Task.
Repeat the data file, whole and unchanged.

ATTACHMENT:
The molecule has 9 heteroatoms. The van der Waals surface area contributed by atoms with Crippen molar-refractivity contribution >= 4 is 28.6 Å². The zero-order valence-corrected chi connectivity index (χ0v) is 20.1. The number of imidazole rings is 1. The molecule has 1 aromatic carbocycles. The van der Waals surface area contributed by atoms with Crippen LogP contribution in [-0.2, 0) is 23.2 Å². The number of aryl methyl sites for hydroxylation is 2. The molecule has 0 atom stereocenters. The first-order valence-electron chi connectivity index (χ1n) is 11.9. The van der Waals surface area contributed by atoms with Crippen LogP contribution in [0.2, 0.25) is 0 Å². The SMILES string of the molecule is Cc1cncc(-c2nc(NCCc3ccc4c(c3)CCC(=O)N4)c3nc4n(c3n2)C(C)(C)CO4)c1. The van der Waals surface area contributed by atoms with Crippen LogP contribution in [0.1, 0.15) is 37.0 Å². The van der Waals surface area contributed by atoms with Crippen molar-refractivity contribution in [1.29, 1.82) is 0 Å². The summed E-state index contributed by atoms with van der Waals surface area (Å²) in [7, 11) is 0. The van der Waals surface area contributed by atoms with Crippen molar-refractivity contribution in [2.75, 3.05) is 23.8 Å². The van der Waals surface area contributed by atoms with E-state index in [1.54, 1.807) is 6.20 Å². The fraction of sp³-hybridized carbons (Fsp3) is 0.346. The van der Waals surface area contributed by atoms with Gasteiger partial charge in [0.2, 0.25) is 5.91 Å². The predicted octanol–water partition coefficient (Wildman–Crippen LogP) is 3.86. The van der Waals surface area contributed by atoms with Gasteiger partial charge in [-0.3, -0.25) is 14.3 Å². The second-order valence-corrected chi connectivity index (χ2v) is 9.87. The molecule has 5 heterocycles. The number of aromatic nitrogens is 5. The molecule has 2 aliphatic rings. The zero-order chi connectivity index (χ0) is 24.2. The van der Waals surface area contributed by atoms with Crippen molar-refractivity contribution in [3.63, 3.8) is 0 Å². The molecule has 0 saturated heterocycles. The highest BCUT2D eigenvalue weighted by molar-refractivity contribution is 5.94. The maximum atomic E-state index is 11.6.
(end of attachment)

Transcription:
The molecule has 9 heteroatoms. The van der Waals surface area contributed by atoms with Crippen molar-refractivity contribution >= 4 is 28.6 Å². The zero-order valence-corrected chi connectivity index (χ0v) is 20.1. The number of imidazole rings is 1. The molecule has 1 aromatic carbocycles. The van der Waals surface area contributed by atoms with Crippen LogP contribution in [-0.2, 0) is 23.2 Å². The number of aryl methyl sites for hydroxylation is 2. The molecule has 0 atom stereocenters. The first-order valence-electron chi connectivity index (χ1n) is 11.9. The van der Waals surface area contributed by atoms with Crippen LogP contribution in [0.2, 0.25) is 0 Å². The SMILES string of the molecule is Cc1cncc(-c2nc(NCCc3ccc4c(c3)CCC(=O)N4)c3nc4n(c3n2)C(C)(C)CO4)c1. The van der Waals surface area contributed by atoms with Crippen LogP contribution in [0.1, 0.15) is 37.0 Å². The van der Waals surface area contributed by atoms with Crippen molar-refractivity contribution in [1.29, 1.82) is 0 Å². The summed E-state index contributed by atoms with van der Waals surface area (Å²) in [7, 11) is 0. The van der Waals surface area contributed by atoms with Crippen molar-refractivity contribution in [2.75, 3.05) is 23.8 Å². The van der Waals surface area contributed by atoms with E-state index in [1.54, 1.807) is 6.20 Å². The fraction of sp³-hybridized carbons (Fsp3) is 0.346. The van der Waals surface area contributed by atoms with Gasteiger partial charge in [0.2, 0.25) is 5.91 Å². The predicted octanol–water partition coefficient (Wildman–Crippen LogP) is 3.86. The van der Waals surface area contributed by atoms with Gasteiger partial charge in [-0.3, -0.25) is 14.3 Å². The second-order valence-corrected chi connectivity index (χ2v) is 9.87. The molecule has 5 heterocycles. The number of aromatic nitrogens is 5. The molecule has 2 aliphatic rings. The zero-order chi connectivity index (χ0) is 24.2. The van der Waals surface area contributed by atoms with Crippen molar-refractivity contribution in [3.63, 3.8) is 0 Å². The molecule has 0 saturated heterocycles. The highest BCUT2D eigenvalue weighted by molar-refractivity contribution is 5.94. The maximum atomic E-state index is 11.6.